(Luke 15:18–19 “ I will arise and go to my father, and I will say to him, “Father, I have sinned against heaven and before you. I am no longer worthy to be called your son. Treat me as one of your hired servants.”

….How ardent was I then, my God, how ardent to fly from earthly things to You! Nor did I know how You would deal with me. For with You is wisdom. In Greek the love of wisdom is called philosophy, with which that book inflamed me…. There be some who seduce through philosophy….There is also disclosed that most salutary admonition of Your Spirit, by Your good and pious servant: “”Beware lest any man spoil you through philosophy and vain deceit, after the tradition of men, after the rudiments of the world, and not after Christ: for in Him dwells all the fullness of the Godhead bodily.” (Colossians 2:8-9) 

And since at that time as Thou, O Light of my heart, know, the words of the apostle (i.e. the New Testament) were unknown to me, I was delighted with that exhortation, in so far only as I was thereby stimulated, and enkindled, and inflamed to love, seek, obtain, hold, and embrace, not this or that sect, but wisdom itself…For this name, according to Your mercy, O Lord, this name of my Saviour Your Son, had my tender heart piously drunk…and whatsoever was without that name, though never so erudite, polished, and truthful, took not complete hold of me.” Augustine, Confessions 4

“So, then, by a humble piety we return to You; and you purge us from our evil customs, and art merciful unto the sins of those who confess unto You, and hears the groaning of the prisoner, and loosens us from those fetters which we have forged for ourselves….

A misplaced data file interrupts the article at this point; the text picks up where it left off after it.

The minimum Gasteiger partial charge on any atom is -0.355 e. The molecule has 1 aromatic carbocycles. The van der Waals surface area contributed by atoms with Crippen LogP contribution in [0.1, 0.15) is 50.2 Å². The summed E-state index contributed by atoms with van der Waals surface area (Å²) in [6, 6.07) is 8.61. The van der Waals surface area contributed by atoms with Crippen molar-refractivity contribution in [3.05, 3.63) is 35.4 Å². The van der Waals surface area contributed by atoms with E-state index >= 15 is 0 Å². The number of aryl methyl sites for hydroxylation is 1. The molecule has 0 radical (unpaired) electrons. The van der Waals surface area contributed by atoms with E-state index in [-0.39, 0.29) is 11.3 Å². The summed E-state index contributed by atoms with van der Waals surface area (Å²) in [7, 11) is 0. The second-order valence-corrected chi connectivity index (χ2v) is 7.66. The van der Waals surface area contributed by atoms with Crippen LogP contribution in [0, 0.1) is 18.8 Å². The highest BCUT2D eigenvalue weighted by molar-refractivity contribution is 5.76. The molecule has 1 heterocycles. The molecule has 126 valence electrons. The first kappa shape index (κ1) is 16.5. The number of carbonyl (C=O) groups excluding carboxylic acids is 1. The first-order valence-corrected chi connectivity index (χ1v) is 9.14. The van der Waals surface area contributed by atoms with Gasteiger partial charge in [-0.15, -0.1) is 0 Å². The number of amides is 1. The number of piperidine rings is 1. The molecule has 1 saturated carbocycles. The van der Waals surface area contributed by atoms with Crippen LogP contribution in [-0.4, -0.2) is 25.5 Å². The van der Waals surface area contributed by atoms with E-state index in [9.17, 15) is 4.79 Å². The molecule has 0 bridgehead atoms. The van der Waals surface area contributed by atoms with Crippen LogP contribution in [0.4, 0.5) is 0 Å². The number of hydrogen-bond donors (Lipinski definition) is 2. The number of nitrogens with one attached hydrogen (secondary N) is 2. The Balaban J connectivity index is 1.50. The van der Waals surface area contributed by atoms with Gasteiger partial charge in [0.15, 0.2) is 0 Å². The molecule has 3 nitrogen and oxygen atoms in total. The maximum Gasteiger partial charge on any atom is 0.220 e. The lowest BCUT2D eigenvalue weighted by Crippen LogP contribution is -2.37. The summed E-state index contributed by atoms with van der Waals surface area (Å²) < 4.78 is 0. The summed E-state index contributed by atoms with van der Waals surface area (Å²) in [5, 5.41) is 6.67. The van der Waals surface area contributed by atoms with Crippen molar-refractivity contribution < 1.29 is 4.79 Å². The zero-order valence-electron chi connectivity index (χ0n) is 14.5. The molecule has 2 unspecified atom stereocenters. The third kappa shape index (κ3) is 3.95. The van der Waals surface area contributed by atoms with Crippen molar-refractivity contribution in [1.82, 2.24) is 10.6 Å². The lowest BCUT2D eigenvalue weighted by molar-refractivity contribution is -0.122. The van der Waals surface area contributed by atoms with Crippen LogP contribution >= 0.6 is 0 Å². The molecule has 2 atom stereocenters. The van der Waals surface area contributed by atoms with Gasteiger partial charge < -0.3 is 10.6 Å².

Suddenly (when he was in the garden) I heard the voice of a boy or girl chanting over and over again, “pick it up; read it; pick it up, read it.” (Translated from the Latin “Tolle Lege, Tolle Lege” and pronounced “tol-lay lah-jhay”— it means “take up and read.”)

                                   “Tolle Lege” mosaic at St. Augustine’s College in Sydney, Australia

So damning the torrent of my tears, I got to my feet, for I could not but think that this was a command to open the Bible and read the first passage I should light upon: “Go and sell what you have and give it to the poor, and you shall have treasure in heaven. and come and follow me” (Matthew 19:21)….

     Saint Augustine—Philippe de Champaigne (1602-1674)

I quickly returned to the bench…snatched up the apostle’s book…and in silence read the paragraph on which my eyes fell: “Not in rioting and drunkenness, not in chambering and wantonness, not in strife and envying, but put on the Lord Jesus Christ and make no provision for the flesh to fulfill the lusts thereof” (Romans 13:13)…. I wanted to read no further, nor did I need to. For instantly, as the sentence ended, there was infused in my heart something light the light of full certainty and all the gloom of doubt vanished away.” Augustine, Confessions 8—Article by Sandra Sweeny Silver